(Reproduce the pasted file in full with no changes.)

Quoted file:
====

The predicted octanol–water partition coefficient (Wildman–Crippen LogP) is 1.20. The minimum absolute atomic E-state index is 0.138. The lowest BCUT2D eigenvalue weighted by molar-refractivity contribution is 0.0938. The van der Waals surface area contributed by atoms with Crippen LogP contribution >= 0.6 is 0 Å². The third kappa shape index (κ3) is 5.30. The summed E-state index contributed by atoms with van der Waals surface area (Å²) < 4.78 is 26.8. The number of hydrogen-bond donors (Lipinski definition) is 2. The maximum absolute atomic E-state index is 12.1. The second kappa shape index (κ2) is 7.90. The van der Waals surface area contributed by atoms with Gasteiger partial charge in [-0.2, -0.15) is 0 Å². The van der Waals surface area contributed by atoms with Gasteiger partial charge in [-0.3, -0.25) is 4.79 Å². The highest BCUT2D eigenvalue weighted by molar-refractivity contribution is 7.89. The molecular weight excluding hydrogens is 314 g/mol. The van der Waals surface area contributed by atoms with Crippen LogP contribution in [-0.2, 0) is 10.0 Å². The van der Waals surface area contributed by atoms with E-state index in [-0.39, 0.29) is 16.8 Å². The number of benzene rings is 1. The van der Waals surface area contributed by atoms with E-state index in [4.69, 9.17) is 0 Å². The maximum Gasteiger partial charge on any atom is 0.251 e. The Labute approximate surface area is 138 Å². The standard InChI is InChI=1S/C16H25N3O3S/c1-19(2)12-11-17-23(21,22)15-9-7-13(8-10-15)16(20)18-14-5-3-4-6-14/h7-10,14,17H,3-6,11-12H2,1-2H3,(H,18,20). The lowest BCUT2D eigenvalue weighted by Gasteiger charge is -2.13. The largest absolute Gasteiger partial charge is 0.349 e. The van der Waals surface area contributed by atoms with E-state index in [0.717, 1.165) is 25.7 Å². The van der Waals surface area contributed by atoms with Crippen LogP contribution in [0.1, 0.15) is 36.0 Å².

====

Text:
The predicted octanol–water partition coefficient (Wildman–Crippen LogP) is 1.20. The minimum absolute atomic E-state index is 0.138. The lowest BCUT2D eigenvalue weighted by molar-refractivity contribution is 0.0938. The van der Waals surface area contributed by atoms with Crippen LogP contribution >= 0.6 is 0 Å². The third kappa shape index (κ3) is 5.30. The summed E-state index contributed by atoms with van der Waals surface area (Å²) < 4.78 is 26.8. The number of hydrogen-bond donors (Lipinski definition) is 2. The maximum absolute atomic E-state index is 12.1. The second kappa shape index (κ2) is 7.90. The van der Waals surface area contributed by atoms with Gasteiger partial charge in [-0.2, -0.15) is 0 Å². The van der Waals surface area contributed by atoms with Gasteiger partial charge in [-0.3, -0.25) is 4.79 Å². The highest BCUT2D eigenvalue weighted by molar-refractivity contribution is 7.89. The molecular weight excluding hydrogens is 314 g/mol. The van der Waals surface area contributed by atoms with Crippen LogP contribution in [-0.2, 0) is 10.0 Å². The van der Waals surface area contributed by atoms with E-state index in [-0.39, 0.29) is 16.8 Å². The number of benzene rings is 1. The van der Waals surface area contributed by atoms with E-state index in [4.69, 9.17) is 0 Å². The maximum Gasteiger partial charge on any atom is 0.251 e. The Labute approximate surface area is 138 Å². The standard InChI is InChI=1S/C16H25N3O3S/c1-19(2)12-11-17-23(21,22)15-9-7-13(8-10-15)16(20)18-14-5-3-4-6-14/h7-10,14,17H,3-6,11-12H2,1-2H3,(H,18,20). The lowest BCUT2D eigenvalue weighted by Gasteiger charge is -2.13. The largest absolute Gasteiger partial charge is 0.349 e. The van der Waals surface area contributed by atoms with E-state index in [0.717, 1.165) is 25.7 Å². The van der Waals surface area contributed by atoms with Crippen LogP contribution in [0.1, 0.15) is 36.0 Å².